Workers offered payroll-reduction retirement plans at work are 15 times more likely to save for their retirement, but only about half of all private sector workers are offered those plans. And this isn’t just a challenge for low-wage work. More than 12 million employees in the top two earning quintiles ($40,000 or more) did not have access to a workplace plan. Even among top-quintile earners ($63,500 or more), over 25% are not offered a retirement plan at work.
So what should you do if you’re making a great salary but aren’t offered a retirement plan?
“If you are an employee in a high-earning profession and have taken a job in a start-up or small business, don’t be surprised if there’s no retirement program in place,” says Angela Antonelli, the research professor and executive director of the Center for Retirement Initiatives at Georgetown University’s McCourt School of Public Policy. She studies and advocates for programs that increase Americans’ access to plans, but is also acutely aware of the challenges of not having one.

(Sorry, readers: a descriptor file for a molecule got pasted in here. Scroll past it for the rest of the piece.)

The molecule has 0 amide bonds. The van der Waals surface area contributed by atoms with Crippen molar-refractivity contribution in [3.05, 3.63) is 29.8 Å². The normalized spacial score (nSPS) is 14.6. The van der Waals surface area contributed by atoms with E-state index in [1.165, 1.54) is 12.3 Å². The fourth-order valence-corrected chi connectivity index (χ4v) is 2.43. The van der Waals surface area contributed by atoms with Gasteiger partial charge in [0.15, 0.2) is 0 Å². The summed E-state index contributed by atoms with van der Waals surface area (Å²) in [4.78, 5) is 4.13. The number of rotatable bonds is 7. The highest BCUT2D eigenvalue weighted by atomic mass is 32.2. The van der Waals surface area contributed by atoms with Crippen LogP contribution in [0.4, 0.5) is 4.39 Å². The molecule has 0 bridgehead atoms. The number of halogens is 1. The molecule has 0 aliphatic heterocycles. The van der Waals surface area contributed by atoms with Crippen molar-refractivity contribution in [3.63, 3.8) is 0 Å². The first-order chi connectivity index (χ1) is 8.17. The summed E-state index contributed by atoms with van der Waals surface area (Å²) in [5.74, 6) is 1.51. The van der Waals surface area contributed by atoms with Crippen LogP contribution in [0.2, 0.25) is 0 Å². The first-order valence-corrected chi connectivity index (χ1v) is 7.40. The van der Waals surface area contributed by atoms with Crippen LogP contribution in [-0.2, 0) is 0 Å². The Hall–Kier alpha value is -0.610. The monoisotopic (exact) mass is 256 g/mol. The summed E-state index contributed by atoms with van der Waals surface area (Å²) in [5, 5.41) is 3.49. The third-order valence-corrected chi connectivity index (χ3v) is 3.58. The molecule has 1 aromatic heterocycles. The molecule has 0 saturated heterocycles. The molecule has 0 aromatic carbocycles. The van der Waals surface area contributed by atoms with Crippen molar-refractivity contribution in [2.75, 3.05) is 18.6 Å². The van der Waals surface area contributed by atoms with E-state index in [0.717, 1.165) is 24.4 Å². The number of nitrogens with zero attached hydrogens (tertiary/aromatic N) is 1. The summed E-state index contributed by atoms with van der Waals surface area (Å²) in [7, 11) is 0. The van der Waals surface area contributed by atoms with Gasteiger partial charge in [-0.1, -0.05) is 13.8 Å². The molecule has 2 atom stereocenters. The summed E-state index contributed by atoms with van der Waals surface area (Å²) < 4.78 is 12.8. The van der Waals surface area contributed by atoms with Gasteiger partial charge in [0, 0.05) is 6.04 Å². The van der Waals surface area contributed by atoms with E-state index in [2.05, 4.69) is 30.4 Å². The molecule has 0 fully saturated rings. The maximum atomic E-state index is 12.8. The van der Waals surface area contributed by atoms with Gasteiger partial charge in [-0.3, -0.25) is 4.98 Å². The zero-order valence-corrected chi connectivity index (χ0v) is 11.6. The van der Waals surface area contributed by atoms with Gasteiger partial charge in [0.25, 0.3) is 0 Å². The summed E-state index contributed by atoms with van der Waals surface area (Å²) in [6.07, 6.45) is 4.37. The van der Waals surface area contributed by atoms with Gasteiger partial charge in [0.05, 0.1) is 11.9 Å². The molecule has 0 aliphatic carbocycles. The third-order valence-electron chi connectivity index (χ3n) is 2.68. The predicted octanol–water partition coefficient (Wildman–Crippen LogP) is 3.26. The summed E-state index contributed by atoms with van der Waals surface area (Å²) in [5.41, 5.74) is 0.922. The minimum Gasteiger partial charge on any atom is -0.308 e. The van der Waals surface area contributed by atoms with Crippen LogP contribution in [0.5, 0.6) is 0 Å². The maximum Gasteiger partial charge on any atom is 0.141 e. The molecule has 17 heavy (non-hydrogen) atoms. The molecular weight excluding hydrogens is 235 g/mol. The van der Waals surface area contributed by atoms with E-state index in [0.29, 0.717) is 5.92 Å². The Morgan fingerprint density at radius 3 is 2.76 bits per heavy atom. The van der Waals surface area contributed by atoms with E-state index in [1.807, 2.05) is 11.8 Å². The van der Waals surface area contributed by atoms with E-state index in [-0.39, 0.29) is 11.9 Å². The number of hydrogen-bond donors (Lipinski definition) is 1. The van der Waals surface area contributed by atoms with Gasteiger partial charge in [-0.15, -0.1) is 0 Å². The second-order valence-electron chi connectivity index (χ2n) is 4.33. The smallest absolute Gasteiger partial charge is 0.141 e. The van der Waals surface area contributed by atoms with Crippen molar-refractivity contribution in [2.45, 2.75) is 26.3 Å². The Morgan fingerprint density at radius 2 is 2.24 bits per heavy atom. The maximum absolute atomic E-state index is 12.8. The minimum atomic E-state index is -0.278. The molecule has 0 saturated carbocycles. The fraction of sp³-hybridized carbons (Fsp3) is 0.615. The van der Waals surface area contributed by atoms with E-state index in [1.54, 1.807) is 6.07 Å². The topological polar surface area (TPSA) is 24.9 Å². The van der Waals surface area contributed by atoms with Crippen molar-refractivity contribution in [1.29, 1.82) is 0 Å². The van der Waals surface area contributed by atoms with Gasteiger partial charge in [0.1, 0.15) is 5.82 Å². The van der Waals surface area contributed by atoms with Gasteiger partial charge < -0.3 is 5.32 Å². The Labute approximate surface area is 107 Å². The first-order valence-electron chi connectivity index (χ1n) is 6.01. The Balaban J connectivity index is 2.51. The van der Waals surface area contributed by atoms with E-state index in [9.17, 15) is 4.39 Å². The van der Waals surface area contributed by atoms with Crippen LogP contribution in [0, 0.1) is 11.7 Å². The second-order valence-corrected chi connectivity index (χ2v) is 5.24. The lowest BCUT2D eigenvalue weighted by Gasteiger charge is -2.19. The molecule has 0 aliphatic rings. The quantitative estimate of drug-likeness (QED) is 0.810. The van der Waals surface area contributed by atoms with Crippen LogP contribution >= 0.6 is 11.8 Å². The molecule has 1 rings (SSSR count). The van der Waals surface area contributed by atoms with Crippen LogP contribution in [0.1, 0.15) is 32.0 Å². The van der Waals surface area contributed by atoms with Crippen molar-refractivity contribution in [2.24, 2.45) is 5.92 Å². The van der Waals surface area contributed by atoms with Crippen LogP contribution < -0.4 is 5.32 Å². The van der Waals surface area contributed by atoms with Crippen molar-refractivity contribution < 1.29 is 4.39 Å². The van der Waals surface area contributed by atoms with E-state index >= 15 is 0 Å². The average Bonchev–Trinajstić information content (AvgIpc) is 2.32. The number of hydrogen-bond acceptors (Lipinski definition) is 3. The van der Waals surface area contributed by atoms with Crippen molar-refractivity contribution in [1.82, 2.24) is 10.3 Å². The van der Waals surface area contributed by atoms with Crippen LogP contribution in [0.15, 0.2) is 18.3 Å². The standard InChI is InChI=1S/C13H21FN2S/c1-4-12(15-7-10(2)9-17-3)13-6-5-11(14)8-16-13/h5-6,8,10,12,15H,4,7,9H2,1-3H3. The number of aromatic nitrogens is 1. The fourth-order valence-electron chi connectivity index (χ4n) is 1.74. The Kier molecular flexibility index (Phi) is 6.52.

In the tips below, she offers advice for high earners who don’t have a work benefit program.
And in the Retirement Checkup special feature, Antonelli and other experts prescribe best practices across every level of preparedness.